Historic charm and modern conveniences make our 1881 Queen Anne Victorian one of the best places to stay in Burlington, VT. Our comfortable rooms and suites are just a short walk from the attractions and restaurants in downtown Burlington, and our healthy and hearty breakfast, with locally sourced ingredients, will delight you each morning.
One of the Best Places to Stay in Burlington, VT
The Innkeeper & Staff
The Lang House on Main Street is a family-owned inn. Kim Borsavage has been the proprietress since December 2003. Since Kim acquired the Burlington, Vermont bed and breakfast, many members of her extended family including her daughter, sons, sister, and nieces have worked there at various times.
Kim has a special connection to the University of Vermont, so she is especially pleased to have the Lang House in close proximity to the University. She is a University of Vermont alumna and worked for the University of Vermont College of Medicine’s dean prior to her ownership of the Lang House. Kim’s son graduated in 2007 with a B.S.M.E., and her daughter’s interest in bioengineering research was inspired by an outstanding engineering faculty member at UVM. Two nieces are also alumnae of UVM.
A number of young people work at the inn; most of them are University of Vermont students. The inn’s location makes the Lang House an ideal workplace for students who perform all sorts of invaluable tasks from serving breakfast, cleaning guest bedrooms and staffing the reception desk.
The star meeter & greaters! Willoughby and Biba. They cannot help you with your bags, but they will be happy to check you out (as in sniff your shoes).
We look forward to welcoming you to our bed and breakfast inn.
The Inn’s History
The Lang House on Main Street was built as a private residence in 1881 on land once owned by University of Vermont founder and legendary Vermont Green Mountain Boy, Ira Allen.
The original owner was Frank Dudley, who commissioned a Burlington architect and builder, John McLaughlin, to construct the house. According to local historical records, McLaughlin designed the house from Comstock’s 1881 pattern book. The Carriage House, which is located behind the inn, dates back to 1851.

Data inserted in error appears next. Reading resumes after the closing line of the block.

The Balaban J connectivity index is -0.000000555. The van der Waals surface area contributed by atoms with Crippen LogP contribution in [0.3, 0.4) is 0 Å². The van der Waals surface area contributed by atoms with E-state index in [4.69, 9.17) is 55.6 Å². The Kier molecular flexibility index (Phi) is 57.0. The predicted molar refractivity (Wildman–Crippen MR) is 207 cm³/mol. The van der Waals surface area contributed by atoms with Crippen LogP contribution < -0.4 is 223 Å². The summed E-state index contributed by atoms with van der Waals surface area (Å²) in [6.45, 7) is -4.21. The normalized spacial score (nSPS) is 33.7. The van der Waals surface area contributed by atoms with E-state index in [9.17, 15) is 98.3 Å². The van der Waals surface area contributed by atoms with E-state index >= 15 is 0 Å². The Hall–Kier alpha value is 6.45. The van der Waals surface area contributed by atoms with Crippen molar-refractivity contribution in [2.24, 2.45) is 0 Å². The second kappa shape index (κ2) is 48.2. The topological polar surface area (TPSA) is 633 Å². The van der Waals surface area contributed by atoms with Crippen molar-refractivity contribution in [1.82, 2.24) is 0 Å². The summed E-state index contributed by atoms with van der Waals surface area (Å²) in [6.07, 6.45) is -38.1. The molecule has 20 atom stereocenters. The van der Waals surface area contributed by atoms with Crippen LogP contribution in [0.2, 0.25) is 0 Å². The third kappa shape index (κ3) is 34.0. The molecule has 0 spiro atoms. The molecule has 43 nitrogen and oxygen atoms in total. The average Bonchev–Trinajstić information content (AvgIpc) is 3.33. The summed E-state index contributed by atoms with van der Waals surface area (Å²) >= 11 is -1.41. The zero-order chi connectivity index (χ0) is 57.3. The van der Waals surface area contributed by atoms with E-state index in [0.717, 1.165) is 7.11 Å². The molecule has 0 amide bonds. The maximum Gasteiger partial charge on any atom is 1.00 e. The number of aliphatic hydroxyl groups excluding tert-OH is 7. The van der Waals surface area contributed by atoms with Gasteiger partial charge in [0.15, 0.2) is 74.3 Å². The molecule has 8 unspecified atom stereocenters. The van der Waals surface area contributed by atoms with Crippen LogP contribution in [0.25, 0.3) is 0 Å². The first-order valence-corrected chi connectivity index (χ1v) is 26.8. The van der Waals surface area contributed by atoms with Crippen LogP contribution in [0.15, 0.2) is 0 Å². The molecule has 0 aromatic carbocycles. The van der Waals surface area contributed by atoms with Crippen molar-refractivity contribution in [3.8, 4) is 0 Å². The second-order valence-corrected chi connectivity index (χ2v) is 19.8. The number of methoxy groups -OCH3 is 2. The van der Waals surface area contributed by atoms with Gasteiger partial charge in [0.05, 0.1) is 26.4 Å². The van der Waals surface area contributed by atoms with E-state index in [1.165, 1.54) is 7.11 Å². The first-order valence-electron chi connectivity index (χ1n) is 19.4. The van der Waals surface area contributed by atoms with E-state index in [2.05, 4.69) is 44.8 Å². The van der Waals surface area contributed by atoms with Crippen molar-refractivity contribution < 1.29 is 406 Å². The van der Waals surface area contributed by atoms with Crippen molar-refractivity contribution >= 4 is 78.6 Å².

Research informs that Mr. Dudley was in the lumber business. Barges on Lake Champlain brought lumber and other commodities to the port of Burlington, one of the largest in the northern hemisphere (until the advent of the automobile). The lumber was unloaded and transported to area mills for processing. One can imagine how thrilling it was to work with an architect on the various exterior and interior features of this Queen Anne Victorian that also features Charles Eastlake interior design characteristics and furnishings.
The house at 360 Main Street remained a private residence until the mid-1970s when a local real estate firm, Lang Associates, purchased the property and gave the house its name.
In 2000, the Lang House was converted to an 11-room Burlington, VT bed and breakfast inn. The property’s historic nature was preserved while contemporary amenities and numerous life safety features were added.
Guests enjoy architectural qualities and appointments one would expect in a late-19th century Queen Anne Victorian home: stained glass windows, gorgeous woodwork, soaring ceilings, period furnishings and antiques, and plaster detailing. The rosette or bull’s eye pattern is repeated in various ways throughout the house.
The Carriage House barely resembles its humble and utilitarian origins. The two guest rooms in the Carriage House – Galloway and McClurkin – have simple wood work and have a cottage ambiance.
Common Areas at Our Burlington Bed and Breakfast
Guests enjoy looking through the morning newspaper (New York Times), reading books, playing board games or just chatting in our comfortably appointed sun and living rooms at our Burlington bed and breakfast. Guests frequently take advantage of our special add-ons and order a bottle of wine or beer and a Vermont artisanal cheese plate before heading out for dinner.
The sunroom has a flat screen TV with cable service. There is a guest refrigerator in the lobby, as well as a computer and printer from which guests can print their airline boarding passes.